This coin by Roman standards is a very common coin and is for that reason I have it. It is a GLORIA EXERCITVS issue of the emperor Constans, minted in Lyon and dating from around 337-341 AD.
Most private coin collections seem to consist of sparkling early Roman silver denari that are immaculately preserved however I would suggest the unassuming late Roman bronze nummi like this coin pictured should remembered too. This rather poor looking coin comes from a time when huge numbers of Roman coins were imported in to Britain and consequently used and the GLORIA EXERCITVS Issues ( which translate as ‘The Glory of the Army’) is one of the most common coins found in Britain. Furthermore if Britain ever achieved a proper monetary economy under the Roman Empire, the success of which is sometimes debated, then the 4th century is most likely time that such an economy operated.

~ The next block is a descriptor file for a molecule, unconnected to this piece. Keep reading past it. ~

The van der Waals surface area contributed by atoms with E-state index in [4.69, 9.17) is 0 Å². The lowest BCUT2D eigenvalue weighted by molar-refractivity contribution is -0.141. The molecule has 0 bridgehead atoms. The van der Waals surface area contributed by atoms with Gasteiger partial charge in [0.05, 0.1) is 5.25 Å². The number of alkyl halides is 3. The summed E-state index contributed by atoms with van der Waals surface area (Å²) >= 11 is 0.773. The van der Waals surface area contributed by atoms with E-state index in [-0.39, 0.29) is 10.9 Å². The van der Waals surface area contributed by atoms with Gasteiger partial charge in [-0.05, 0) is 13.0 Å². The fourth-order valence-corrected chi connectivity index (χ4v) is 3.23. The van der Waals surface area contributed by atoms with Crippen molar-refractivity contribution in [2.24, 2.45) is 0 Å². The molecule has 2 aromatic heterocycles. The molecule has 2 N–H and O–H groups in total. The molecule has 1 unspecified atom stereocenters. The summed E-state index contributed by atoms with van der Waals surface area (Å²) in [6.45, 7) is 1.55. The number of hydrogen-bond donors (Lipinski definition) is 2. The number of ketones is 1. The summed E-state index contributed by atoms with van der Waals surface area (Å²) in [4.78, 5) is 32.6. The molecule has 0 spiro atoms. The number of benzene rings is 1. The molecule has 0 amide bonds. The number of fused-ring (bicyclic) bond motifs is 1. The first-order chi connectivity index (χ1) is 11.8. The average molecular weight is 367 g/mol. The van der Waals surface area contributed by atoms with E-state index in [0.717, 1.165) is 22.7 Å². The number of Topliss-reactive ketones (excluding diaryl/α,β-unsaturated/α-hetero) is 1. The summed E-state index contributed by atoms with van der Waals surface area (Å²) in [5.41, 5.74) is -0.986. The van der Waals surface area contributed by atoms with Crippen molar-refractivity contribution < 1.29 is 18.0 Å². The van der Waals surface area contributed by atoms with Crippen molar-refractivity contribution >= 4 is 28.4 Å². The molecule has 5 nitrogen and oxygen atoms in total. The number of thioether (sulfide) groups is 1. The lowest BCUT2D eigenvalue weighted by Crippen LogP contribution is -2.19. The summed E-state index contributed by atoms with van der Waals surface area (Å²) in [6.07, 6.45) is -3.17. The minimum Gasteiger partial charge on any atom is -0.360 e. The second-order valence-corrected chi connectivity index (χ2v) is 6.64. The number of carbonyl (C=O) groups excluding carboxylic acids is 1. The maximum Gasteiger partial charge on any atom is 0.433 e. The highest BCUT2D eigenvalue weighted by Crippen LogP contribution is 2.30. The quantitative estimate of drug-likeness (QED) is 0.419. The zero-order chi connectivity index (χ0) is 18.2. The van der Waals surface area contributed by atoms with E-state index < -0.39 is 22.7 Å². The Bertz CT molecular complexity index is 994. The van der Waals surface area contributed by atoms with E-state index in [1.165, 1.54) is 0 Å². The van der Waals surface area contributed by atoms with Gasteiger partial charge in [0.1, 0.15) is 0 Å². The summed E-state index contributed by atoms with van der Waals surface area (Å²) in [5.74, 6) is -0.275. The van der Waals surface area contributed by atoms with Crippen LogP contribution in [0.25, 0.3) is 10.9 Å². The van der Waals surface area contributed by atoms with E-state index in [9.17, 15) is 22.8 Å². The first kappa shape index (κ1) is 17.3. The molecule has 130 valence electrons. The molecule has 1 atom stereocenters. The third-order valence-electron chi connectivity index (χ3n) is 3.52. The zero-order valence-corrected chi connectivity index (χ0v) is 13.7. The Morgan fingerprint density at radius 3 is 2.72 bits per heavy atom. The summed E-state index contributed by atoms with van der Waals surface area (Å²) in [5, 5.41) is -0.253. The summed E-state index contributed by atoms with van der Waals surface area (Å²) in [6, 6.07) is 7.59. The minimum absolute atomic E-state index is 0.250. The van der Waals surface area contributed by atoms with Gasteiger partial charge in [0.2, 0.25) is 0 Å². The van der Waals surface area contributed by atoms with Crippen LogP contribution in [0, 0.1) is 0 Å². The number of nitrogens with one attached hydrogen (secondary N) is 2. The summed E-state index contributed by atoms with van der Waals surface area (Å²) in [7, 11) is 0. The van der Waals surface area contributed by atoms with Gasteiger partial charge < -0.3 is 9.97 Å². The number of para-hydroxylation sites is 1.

4th century coins, as a genre of Roman coins, are rather distinctive and in my opinion have character, whilst the portraits are stylistic losing the truism of earlier imperial coins the reverse sides are rich in iconography and propaganda, especially military iconography with barbarian slaying becoming a particular favourite just after the middle of the century.
Having seen so many examples of this coin and handled many many 4th century coins I’ve become quite fond of them and am happy to have them in my collection